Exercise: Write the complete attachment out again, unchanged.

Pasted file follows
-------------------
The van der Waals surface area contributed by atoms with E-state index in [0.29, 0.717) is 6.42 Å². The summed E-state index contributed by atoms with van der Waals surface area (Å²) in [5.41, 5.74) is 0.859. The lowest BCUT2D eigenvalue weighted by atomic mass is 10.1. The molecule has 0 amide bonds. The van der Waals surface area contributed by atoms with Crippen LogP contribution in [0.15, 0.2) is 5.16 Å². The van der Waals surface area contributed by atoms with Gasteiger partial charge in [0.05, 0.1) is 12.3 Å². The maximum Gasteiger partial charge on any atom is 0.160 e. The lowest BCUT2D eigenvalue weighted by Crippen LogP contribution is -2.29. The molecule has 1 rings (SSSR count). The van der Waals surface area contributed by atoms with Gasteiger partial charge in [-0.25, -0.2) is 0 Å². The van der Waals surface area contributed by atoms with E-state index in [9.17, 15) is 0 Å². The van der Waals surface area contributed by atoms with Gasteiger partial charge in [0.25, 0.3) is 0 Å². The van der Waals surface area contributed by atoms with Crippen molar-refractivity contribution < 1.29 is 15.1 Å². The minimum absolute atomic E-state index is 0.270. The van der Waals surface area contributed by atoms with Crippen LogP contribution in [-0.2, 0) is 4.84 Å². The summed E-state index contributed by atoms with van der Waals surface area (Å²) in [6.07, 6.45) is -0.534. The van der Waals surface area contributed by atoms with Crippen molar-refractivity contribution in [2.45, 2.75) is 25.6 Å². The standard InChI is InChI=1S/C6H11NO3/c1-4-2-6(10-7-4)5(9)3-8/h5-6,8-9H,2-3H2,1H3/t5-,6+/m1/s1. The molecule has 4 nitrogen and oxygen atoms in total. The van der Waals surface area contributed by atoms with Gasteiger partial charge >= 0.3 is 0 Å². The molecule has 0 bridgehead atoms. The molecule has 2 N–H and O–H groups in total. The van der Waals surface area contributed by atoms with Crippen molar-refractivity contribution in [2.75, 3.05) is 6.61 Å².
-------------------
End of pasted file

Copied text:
The van der Waals surface area contributed by atoms with E-state index in [0.29, 0.717) is 6.42 Å². The summed E-state index contributed by atoms with van der Waals surface area (Å²) in [5.41, 5.74) is 0.859. The lowest BCUT2D eigenvalue weighted by atomic mass is 10.1. The molecule has 0 amide bonds. The van der Waals surface area contributed by atoms with Crippen LogP contribution in [0.15, 0.2) is 5.16 Å². The van der Waals surface area contributed by atoms with Gasteiger partial charge in [0.05, 0.1) is 12.3 Å². The maximum Gasteiger partial charge on any atom is 0.160 e. The lowest BCUT2D eigenvalue weighted by Crippen LogP contribution is -2.29. The molecule has 1 rings (SSSR count). The van der Waals surface area contributed by atoms with Gasteiger partial charge in [-0.25, -0.2) is 0 Å². The van der Waals surface area contributed by atoms with E-state index in [9.17, 15) is 0 Å². The van der Waals surface area contributed by atoms with Gasteiger partial charge in [0.25, 0.3) is 0 Å². The van der Waals surface area contributed by atoms with Crippen molar-refractivity contribution < 1.29 is 15.1 Å². The minimum absolute atomic E-state index is 0.270. The van der Waals surface area contributed by atoms with Crippen LogP contribution in [-0.2, 0) is 4.84 Å². The summed E-state index contributed by atoms with van der Waals surface area (Å²) in [6.07, 6.45) is -0.534. The van der Waals surface area contributed by atoms with Crippen molar-refractivity contribution in [2.45, 2.75) is 25.6 Å². The standard InChI is InChI=1S/C6H11NO3/c1-4-2-6(10-7-4)5(9)3-8/h5-6,8-9H,2-3H2,1H3/t5-,6+/m1/s1. The molecule has 4 nitrogen and oxygen atoms in total. The van der Waals surface area contributed by atoms with Gasteiger partial charge >= 0.3 is 0 Å². The molecule has 0 bridgehead atoms. The molecule has 2 N–H and O–H groups in total. The van der Waals surface area contributed by atoms with Crippen molar-refractivity contribution in [2.75, 3.05) is 6.61 Å².